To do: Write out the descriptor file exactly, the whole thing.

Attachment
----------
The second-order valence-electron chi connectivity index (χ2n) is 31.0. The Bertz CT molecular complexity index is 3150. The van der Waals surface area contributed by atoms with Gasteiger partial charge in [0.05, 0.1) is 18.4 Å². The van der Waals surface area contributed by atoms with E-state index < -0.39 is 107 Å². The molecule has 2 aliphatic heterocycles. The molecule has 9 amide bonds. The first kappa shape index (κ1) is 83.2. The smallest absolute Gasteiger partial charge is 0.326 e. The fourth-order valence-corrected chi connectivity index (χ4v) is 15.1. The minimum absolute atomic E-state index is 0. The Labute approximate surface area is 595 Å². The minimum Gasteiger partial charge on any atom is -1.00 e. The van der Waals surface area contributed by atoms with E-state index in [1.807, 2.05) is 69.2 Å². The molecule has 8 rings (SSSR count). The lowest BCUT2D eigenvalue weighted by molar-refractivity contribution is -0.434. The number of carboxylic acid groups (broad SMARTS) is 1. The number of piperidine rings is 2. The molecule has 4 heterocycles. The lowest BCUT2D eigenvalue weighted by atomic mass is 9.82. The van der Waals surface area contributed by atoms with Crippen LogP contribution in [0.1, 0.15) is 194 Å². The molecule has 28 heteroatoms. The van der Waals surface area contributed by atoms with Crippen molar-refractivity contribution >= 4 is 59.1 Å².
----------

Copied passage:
The second-order valence-electron chi connectivity index (χ2n) is 31.0. The Bertz CT molecular complexity index is 3150. The van der Waals surface area contributed by atoms with Gasteiger partial charge in [0.05, 0.1) is 18.4 Å². The van der Waals surface area contributed by atoms with E-state index < -0.39 is 107 Å². The molecule has 2 aliphatic heterocycles. The molecule has 9 amide bonds. The first kappa shape index (κ1) is 83.2. The smallest absolute Gasteiger partial charge is 0.326 e. The fourth-order valence-corrected chi connectivity index (χ4v) is 15.1. The minimum absolute atomic E-state index is 0. The Labute approximate surface area is 595 Å². The minimum Gasteiger partial charge on any atom is -1.00 e. The van der Waals surface area contributed by atoms with E-state index in [1.807, 2.05) is 69.2 Å². The molecule has 8 rings (SSSR count). The lowest BCUT2D eigenvalue weighted by molar-refractivity contribution is -0.434. The number of carboxylic acid groups (broad SMARTS) is 1. The number of piperidine rings is 2. The molecule has 4 heterocycles. The lowest BCUT2D eigenvalue weighted by atomic mass is 9.82. The van der Waals surface area contributed by atoms with Crippen LogP contribution in [0.1, 0.15) is 194 Å². The molecule has 28 heteroatoms. The van der Waals surface area contributed by atoms with Crippen molar-refractivity contribution >= 4 is 59.1 Å².